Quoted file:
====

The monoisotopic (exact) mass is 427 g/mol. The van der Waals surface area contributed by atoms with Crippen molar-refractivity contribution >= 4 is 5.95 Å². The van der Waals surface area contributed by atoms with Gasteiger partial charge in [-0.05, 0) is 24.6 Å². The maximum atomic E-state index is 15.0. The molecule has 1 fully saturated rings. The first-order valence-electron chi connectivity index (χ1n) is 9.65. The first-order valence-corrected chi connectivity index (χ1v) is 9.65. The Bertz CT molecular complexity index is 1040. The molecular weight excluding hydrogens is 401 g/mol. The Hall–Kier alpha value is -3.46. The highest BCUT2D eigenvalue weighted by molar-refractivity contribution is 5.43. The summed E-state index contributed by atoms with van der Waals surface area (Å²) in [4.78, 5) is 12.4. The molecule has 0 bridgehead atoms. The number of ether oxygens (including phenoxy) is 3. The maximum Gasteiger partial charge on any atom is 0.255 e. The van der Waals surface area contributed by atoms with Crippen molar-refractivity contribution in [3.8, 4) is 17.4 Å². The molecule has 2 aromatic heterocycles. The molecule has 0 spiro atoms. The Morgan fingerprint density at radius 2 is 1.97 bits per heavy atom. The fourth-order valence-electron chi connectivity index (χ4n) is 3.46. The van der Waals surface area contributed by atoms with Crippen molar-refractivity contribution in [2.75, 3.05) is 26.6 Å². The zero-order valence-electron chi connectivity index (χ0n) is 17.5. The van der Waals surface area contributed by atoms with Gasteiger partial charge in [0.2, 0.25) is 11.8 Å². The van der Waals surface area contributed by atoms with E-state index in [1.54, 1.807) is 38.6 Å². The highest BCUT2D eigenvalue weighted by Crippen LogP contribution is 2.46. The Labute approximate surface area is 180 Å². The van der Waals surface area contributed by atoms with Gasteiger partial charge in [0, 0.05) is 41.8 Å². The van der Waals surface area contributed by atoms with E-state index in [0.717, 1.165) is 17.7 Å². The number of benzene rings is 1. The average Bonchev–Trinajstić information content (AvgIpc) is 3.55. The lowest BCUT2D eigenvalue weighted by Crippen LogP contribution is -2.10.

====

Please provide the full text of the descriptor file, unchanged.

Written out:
The monoisotopic (exact) mass is 427 g/mol. The van der Waals surface area contributed by atoms with Crippen molar-refractivity contribution >= 4 is 5.95 Å². The van der Waals surface area contributed by atoms with Gasteiger partial charge in [-0.05, 0) is 24.6 Å². The maximum atomic E-state index is 15.0. The molecule has 1 fully saturated rings. The first-order valence-electron chi connectivity index (χ1n) is 9.65. The first-order valence-corrected chi connectivity index (χ1v) is 9.65. The Bertz CT molecular complexity index is 1040. The molecular weight excluding hydrogens is 401 g/mol. The Hall–Kier alpha value is -3.46. The highest BCUT2D eigenvalue weighted by molar-refractivity contribution is 5.43. The summed E-state index contributed by atoms with van der Waals surface area (Å²) in [4.78, 5) is 12.4. The molecule has 0 bridgehead atoms. The number of ether oxygens (including phenoxy) is 3. The maximum Gasteiger partial charge on any atom is 0.255 e. The van der Waals surface area contributed by atoms with Crippen molar-refractivity contribution in [3.8, 4) is 17.4 Å². The molecule has 2 aromatic heterocycles. The molecule has 0 spiro atoms. The Morgan fingerprint density at radius 2 is 1.97 bits per heavy atom. The fourth-order valence-electron chi connectivity index (χ4n) is 3.46. The van der Waals surface area contributed by atoms with Crippen molar-refractivity contribution in [2.75, 3.05) is 26.6 Å². The zero-order valence-electron chi connectivity index (χ0n) is 17.5. The van der Waals surface area contributed by atoms with Gasteiger partial charge in [0.2, 0.25) is 11.8 Å². The van der Waals surface area contributed by atoms with E-state index in [1.54, 1.807) is 38.6 Å². The highest BCUT2D eigenvalue weighted by Crippen LogP contribution is 2.46. The Labute approximate surface area is 180 Å². The van der Waals surface area contributed by atoms with Gasteiger partial charge in [0, 0.05) is 41.8 Å². The van der Waals surface area contributed by atoms with E-state index in [0.717, 1.165) is 17.7 Å². The number of benzene rings is 1. The average Bonchev–Trinajstić information content (AvgIpc) is 3.55. The lowest BCUT2D eigenvalue weighted by Crippen LogP contribution is -2.10.